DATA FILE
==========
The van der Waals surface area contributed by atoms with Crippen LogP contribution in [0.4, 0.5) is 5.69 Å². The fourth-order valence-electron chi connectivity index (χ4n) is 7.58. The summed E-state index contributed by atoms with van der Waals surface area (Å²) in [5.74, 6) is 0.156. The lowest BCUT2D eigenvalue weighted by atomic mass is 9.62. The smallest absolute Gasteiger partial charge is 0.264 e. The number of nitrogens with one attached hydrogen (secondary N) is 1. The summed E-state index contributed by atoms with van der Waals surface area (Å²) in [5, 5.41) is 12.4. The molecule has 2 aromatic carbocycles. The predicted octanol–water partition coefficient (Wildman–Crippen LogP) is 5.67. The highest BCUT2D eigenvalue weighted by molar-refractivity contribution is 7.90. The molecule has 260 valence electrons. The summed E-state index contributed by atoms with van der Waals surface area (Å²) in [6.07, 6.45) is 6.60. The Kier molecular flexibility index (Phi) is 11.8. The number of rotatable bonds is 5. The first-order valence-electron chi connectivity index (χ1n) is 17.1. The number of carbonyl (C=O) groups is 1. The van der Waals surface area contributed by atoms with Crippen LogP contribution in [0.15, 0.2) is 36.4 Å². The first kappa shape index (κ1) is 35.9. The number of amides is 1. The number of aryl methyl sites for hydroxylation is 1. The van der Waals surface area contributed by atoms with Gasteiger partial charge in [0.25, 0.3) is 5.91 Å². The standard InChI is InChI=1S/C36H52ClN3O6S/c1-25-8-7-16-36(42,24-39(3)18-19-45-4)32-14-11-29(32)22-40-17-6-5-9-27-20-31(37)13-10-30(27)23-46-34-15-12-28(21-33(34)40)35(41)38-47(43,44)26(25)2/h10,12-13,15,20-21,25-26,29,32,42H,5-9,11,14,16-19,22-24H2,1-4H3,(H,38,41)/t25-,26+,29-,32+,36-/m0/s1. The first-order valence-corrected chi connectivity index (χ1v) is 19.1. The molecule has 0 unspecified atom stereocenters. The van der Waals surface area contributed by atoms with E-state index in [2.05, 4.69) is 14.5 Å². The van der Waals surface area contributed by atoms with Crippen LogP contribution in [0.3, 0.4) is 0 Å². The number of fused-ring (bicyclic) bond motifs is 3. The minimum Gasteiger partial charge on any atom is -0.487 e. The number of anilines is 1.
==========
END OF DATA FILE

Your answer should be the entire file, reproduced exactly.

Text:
The van der Waals surface area contributed by atoms with Crippen LogP contribution in [0.4, 0.5) is 5.69 Å². The fourth-order valence-electron chi connectivity index (χ4n) is 7.58. The summed E-state index contributed by atoms with van der Waals surface area (Å²) in [5.74, 6) is 0.156. The lowest BCUT2D eigenvalue weighted by atomic mass is 9.62. The smallest absolute Gasteiger partial charge is 0.264 e. The number of nitrogens with one attached hydrogen (secondary N) is 1. The summed E-state index contributed by atoms with van der Waals surface area (Å²) in [5, 5.41) is 12.4. The molecule has 2 aromatic carbocycles. The predicted octanol–water partition coefficient (Wildman–Crippen LogP) is 5.67. The highest BCUT2D eigenvalue weighted by molar-refractivity contribution is 7.90. The molecule has 260 valence electrons. The summed E-state index contributed by atoms with van der Waals surface area (Å²) in [6.07, 6.45) is 6.60. The Kier molecular flexibility index (Phi) is 11.8. The number of rotatable bonds is 5. The first-order valence-electron chi connectivity index (χ1n) is 17.1. The number of carbonyl (C=O) groups is 1. The van der Waals surface area contributed by atoms with Crippen LogP contribution in [0.15, 0.2) is 36.4 Å². The first kappa shape index (κ1) is 35.9. The number of amides is 1. The number of aryl methyl sites for hydroxylation is 1. The van der Waals surface area contributed by atoms with Gasteiger partial charge in [0.25, 0.3) is 5.91 Å². The standard InChI is InChI=1S/C36H52ClN3O6S/c1-25-8-7-16-36(42,24-39(3)18-19-45-4)32-14-11-29(32)22-40-17-6-5-9-27-20-31(37)13-10-30(27)23-46-34-15-12-28(21-33(34)40)35(41)38-47(43,44)26(25)2/h10,12-13,15,20-21,25-26,29,32,42H,5-9,11,14,16-19,22-24H2,1-4H3,(H,38,41)/t25-,26+,29-,32+,36-/m0/s1. The first-order valence-corrected chi connectivity index (χ1v) is 19.1. The molecule has 0 unspecified atom stereocenters. The van der Waals surface area contributed by atoms with E-state index in [2.05, 4.69) is 14.5 Å². The van der Waals surface area contributed by atoms with Crippen LogP contribution in [0.3, 0.4) is 0 Å². The number of fused-ring (bicyclic) bond motifs is 3. The minimum Gasteiger partial charge on any atom is -0.487 e. The number of anilines is 1.